BenQ GW2406Z

PC Advisor - - CONTENTS -

In re­cent years, AOC has been the go-to brand if you wanted a cheap IPS PC mon­i­tor. But other man­u­fac­tur­ers have been quick to re­lease their own mod­els, and BenQ’s new GW2406Z should prove tempt­ing at just £120.

De­sign

The GW2406Z isn’t aimed at gamers specif­i­cally – IPS screens don’t have the fast re­sponse rates of TN pan­els. But for ca­sual gamers it will be fine. In­stead, this is a ‘gen­eral use’ screen that’s go­ing af­ter those that want a good-look­ing mon­i­tor and the kind of ul­tra-thin bezels we’re start­ing to see on lap­tops. Note that the dis­play it­self doesn’t go right to the edge of the panel, but stops a few mil­lime­tres be­fore it, so the to­tal bezel width is around 10mm, but has the ap­pear­ance of 5mm.

This thin­ning down ap­pears to have just one draw­back: the power sup­ply is ex­ter­nal. But it’s a mi­nor in­con­ve­nience if you can hide it out of sight some­where un­der your desk. At this price you wouldn’t ex­pect a fully ad­justable stand, and you don’t get one. The screen tilts up and down, but that’s it.

It does have three in­puts: Dis­playPort 1.2, HDMI 1.4 and VGA D-Sub. There’s a head­phone out­put that routes au­dio from the HDMI or Dis­playPort in­puts, but there are no built-in speak­ers. VGA and HDMI ca­bles are bun­dled in the box.

The 24in panel has the ex­pected 1920x1080 full-HD res­o­lu­tion, but BenQ lists it as an AH-IPS panel. This stands for Ad­vanced High­per­for­mance IPS, but es­sen­tially it is the same as other IPS screens.

You won’t find many im­age con­trols in the on-screen menu, such as gamma or colour tem­per­a­ture pre­sets, but the es­sen­tials are there. Us­ing the OSD is a pain be­cause, as with so many mon­i­tors, the but­ton la­bels are al­most in­vis­i­ble. And the five but­tons in the bot­tom edge all feel the same to your fin­gers, so it’s all too easy to press the power but­ton in­stead of the menu but­ton.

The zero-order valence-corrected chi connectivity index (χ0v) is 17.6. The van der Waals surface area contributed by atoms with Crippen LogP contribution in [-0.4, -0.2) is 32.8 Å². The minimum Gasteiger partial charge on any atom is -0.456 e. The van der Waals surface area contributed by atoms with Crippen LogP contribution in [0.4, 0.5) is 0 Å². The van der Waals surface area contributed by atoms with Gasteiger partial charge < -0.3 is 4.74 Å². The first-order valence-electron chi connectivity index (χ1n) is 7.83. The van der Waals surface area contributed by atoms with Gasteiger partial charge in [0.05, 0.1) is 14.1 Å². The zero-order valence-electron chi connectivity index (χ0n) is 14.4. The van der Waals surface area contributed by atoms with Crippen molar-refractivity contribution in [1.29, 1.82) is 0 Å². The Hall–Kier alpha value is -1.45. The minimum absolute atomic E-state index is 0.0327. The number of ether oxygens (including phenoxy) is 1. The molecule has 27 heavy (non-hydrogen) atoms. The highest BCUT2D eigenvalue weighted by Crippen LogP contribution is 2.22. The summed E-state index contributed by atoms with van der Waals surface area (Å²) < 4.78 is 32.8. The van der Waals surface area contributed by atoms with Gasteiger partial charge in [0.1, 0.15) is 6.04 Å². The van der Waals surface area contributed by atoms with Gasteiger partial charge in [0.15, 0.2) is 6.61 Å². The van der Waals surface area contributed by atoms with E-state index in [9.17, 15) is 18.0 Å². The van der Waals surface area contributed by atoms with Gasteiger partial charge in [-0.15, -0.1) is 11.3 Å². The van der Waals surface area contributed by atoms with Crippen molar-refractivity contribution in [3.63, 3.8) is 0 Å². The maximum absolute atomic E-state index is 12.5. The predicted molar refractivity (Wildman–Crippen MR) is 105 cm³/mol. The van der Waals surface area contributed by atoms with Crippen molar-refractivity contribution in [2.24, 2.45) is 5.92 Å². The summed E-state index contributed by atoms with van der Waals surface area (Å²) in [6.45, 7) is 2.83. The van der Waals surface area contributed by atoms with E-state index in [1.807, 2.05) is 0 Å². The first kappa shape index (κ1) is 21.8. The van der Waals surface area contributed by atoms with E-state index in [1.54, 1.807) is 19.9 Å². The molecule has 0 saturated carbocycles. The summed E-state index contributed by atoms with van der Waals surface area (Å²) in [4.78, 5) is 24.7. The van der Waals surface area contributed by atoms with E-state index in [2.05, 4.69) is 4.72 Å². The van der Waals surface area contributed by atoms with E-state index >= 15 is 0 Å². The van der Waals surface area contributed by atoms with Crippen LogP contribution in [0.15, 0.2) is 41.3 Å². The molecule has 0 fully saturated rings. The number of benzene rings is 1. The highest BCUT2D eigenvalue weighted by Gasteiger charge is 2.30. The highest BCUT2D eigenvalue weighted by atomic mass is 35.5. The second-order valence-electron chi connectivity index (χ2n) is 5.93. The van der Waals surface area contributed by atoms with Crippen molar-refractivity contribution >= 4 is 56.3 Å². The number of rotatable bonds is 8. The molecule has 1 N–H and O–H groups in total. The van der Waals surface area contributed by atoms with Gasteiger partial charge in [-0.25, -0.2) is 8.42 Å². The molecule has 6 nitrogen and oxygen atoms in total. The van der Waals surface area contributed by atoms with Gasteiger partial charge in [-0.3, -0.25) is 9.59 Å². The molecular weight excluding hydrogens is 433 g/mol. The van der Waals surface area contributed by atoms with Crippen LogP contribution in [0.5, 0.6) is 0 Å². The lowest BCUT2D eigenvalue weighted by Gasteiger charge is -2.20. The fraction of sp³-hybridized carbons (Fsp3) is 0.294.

Per­for­mance

Con­sid­er­ing the price, im­age qual­ity is de­cent. At­tach­ing our Spy­der5Elite col­orime­ter, we mea­sured a max­i­mum bright­ness of 240.6cm/m2 and con­trast of 750:1 (lower than the claimed 250cd/m2 and 1000:1), but at least con­trast re­mained the same no mat­ter the bright­ness level.

At the rec­om­mended bright­ness of 120cm/m2, the black level of 0.25cd/m2 isn’t amaz­ingly inky but – again, for the price – it’s per­fectly work­able.

The av­er­age Delta E of 1.92 is to­wards the higher end of what we like to see, but in gen­eral colours and greyscale are ac­cu­rate.

Us­ing the Spy­der to cal­i­brate the screen we saw a fi­nal gamma of 2.26, which is fairly close to the ideal of 2.2. But the out of the box set­tings are not far off that, so you won’t nec­es­sar­ily need a cal­i­bra­tor.

The 2406Z cov­ers 98 per­cent of the sRGB gamut, 77 per­cent of Adobe RGB and 74 per­cent of NTSC. This, along with the rea­son­ably ac­cu­rate out-of-box colours, means it’s a good bud­get choice for edit­ing pho­tos and colour-cor­rect­ing video, al­though not if this needs to be done to pro­fes­sional stan­dards.

Con­trast is good enough, and thanks to the IPS panel, view­ing an­gles are very good both hor­i­zon­tally and ver­ti­cally.

What this means is that, un­like cheap TN mon­i­tors, you won’t be tilt­ing the screen back and for­ward to try to fig­ure out which emails are read and un­read – the sub­tly dif­fer­ent shades are eas­ily dis­cernible on the BenQ. It also means min­i­mal colour shift and bright­ness drop-off if you’re not view­ing the dis­play square on. But if you like to play a lot of fast-paced games, you might be bet­ter off with the sim­i­larly-priced AOC G2460VQ6, which has a 75Hz TN panel.

Ver­dict

If you’re af­ter a mon­i­tor with good colours and con­trast, but aren’t both­ered about fast re­sponse times for gam­ing, the GW2406Z is a great bud­get choice. Jim Martin

Newspapers in English

Newspapers from UK

© PressReader. All rights reserved.